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Energy sector drives cargo increase at Lerwick Harbour

26th July, 2007

Lerwick Harbour attracted increased cargo in the first half of this year, with port users shipping 402,803 tonnes to-and-from Shetland’s main commercial port, up 13% on the same period in 2006.

The continuing increase in oil-related vessels saw these arrivals increase 53% at 281 and tonnage up 73.5% at 915,455 gross tonnes. The total number of arrivals, at 2,320, was down 4.1% on the first six months of 2006, while the tonnage reduced by 10.5% to 4,593,977 gross tonnes.

The main factors were fewer calls by Smyril Line’s roll-on/roll-off ferry, Norrona; cruise ships and the two NorthLink roll-on/roll-off ferries being temporarily out-of-service for upgrading.

The marked trend to larger, but fewer vessels was ongoing  and meant busier times for the port’s pilots, with services provided for 622 movements, a rise of 72.3%, with the tonnage of ships piloted up 52% to 2,286,193 gross tonnes.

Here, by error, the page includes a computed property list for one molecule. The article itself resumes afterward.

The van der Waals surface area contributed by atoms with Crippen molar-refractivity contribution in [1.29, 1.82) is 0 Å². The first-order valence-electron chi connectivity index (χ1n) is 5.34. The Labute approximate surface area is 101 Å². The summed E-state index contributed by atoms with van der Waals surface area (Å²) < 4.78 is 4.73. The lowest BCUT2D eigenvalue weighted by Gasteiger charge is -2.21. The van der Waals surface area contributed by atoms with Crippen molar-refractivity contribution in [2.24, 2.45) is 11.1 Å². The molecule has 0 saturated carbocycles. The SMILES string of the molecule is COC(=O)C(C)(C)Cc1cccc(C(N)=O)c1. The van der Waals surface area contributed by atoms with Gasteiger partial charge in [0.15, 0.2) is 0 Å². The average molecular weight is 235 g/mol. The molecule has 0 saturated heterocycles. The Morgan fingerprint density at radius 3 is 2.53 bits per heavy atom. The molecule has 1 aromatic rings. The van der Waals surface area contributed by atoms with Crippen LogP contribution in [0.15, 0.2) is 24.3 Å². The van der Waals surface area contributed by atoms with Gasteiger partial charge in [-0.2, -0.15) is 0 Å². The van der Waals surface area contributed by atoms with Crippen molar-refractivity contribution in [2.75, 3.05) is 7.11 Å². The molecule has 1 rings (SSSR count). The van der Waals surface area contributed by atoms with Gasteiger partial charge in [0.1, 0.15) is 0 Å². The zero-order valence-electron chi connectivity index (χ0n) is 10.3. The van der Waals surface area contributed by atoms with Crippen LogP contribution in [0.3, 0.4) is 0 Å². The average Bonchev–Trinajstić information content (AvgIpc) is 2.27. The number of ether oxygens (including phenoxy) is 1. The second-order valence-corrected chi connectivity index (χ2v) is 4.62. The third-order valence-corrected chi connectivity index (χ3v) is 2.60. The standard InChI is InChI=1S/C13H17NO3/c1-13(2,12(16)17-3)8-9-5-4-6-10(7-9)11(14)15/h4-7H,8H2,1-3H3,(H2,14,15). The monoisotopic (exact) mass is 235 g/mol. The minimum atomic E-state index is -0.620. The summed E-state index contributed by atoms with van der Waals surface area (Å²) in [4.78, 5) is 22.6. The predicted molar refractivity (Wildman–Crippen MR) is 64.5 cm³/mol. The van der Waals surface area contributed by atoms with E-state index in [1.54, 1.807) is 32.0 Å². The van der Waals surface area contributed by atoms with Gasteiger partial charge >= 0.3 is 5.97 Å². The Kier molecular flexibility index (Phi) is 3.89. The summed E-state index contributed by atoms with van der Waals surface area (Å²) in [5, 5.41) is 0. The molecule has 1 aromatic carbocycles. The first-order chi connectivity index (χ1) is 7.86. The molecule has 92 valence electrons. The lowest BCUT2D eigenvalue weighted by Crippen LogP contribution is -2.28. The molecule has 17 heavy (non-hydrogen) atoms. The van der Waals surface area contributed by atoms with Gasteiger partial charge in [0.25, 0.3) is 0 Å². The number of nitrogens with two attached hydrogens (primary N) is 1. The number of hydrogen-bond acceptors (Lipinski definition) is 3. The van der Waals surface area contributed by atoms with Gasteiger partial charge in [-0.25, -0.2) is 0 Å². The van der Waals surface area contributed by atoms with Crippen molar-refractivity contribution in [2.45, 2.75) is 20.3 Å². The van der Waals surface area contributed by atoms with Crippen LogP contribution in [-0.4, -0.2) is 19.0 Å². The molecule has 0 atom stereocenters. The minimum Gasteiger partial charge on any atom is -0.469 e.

The reduced ferry and cruise ship traffic meant the number of passengers dropped 12.2% to 54,493.

Fish landings recovered from the early cessation of last year’s mackerel season and rose 18.6% to 60,842 tonnes, with the value up 19.4% to £28.6 million.

Whitefish totalled 4,771 tonnes, worth £6.9 million, down 0.25% on volume and up 4.5% on value, with the price per tonne increasing by 4% to £1,448. Pelagic landings, at 25,706 tonnes and £16 million, were up 13.7% on volume and 8.8% on value.

There was also an increase in industrial landings at the Heogan fishmeal and fish oil plant, with 30,232 tonnes, valued at £5.2 million, up 27.6% on volume and 160% on value.

Sandra Laurenson, Chief Executive of Lerwick Port Authority, commented: “The statistics reflect the wide range of traffic using the port and the variety of influences on activity.

“Oil-related cargo, deliveries of fuel and frozen fish exports were the main features of the upturn in cargo, and there was another strong performance by the fishing industry. With encouraging signs across the sectors, a busy second half of the year is expected.”


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